When developers talk about building software (cross compiling) for a different machine (target) compared to their own (host) they use the term
toolchain to describe the set of tools necessary to build binary files. That's because when you need to build an executable binary, you need more than a compiler.
You need routines (crt0.o) to initialize runtime according to requirements of operating system and standard libraries. You need standard set of libraries and those libraries need to be aware of the kernel on target because of the system calls API and several os level configurations (f.e. page size) and data structures (f.e. time structures).
On the hardware side, there are different set of ARM architectures. Architectures can be backward compatible but a toolchain by nature is binary and targeted for a specific architecture. You can have the most widespread architecture by default but then that won't be too fruitful for an already constraint environment (embedded device). If you have the latest architecture, then it won't be useful for older architecture based targets.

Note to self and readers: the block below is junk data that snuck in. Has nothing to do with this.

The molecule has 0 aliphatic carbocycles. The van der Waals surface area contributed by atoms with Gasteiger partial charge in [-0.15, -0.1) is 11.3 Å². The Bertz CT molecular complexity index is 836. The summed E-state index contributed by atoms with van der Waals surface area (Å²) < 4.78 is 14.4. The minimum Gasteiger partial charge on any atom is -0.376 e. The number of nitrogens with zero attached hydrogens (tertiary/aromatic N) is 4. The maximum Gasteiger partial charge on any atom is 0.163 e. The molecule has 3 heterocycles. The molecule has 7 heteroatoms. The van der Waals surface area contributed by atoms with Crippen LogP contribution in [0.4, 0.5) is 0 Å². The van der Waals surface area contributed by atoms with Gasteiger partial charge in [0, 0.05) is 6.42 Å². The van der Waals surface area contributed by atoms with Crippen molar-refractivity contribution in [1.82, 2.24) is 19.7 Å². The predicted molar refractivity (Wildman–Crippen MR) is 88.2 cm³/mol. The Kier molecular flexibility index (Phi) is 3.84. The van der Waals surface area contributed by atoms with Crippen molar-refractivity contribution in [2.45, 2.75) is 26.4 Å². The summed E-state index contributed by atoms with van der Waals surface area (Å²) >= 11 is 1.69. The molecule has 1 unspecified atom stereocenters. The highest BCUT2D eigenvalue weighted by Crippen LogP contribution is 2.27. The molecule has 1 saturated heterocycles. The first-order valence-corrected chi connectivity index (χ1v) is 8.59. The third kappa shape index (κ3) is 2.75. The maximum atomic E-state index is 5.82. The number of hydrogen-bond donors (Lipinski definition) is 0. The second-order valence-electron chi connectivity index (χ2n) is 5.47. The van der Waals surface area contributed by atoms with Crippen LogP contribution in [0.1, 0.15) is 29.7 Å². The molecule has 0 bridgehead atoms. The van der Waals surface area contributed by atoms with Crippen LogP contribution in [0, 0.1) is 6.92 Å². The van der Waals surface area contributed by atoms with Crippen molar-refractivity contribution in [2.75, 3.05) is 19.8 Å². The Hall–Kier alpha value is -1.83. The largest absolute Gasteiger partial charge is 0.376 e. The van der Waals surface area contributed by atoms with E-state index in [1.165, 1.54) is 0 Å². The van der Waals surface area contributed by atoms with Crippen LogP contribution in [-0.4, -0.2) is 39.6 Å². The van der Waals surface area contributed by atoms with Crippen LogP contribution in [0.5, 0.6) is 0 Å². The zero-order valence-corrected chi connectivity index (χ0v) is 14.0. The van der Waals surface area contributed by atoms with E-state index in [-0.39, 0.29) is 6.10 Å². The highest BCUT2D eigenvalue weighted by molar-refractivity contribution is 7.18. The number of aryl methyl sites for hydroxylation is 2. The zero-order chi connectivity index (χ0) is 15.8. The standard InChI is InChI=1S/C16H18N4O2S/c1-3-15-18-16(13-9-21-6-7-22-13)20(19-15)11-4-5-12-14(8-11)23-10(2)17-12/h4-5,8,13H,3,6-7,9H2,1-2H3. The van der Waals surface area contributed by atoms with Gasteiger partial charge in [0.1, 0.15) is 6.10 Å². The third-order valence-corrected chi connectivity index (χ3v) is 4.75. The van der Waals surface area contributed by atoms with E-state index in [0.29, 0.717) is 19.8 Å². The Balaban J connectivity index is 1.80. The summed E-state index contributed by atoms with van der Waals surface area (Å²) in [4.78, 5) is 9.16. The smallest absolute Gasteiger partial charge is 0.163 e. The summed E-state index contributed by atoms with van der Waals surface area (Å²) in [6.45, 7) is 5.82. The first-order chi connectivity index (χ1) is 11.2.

When you build a binary on your host for your host, compiler can look up all the necessary bits from its own environment or use what's on the host - so most of the above details are invisible to developer. However when you build for a different target than your host type, toolchain must know about hardware, os and standard library details. The way you tell these to toolchain is... by building it according to those details which might require some level of bootstrapping. (or you can do this via extensive set of parameters if toolchain supports / built for it.)
So when there is a generic (stock) cross compile toolchain, it has already some target specifics set and that might not meet your requirements. Please see this recent question about the situation on Ubuntu for an example.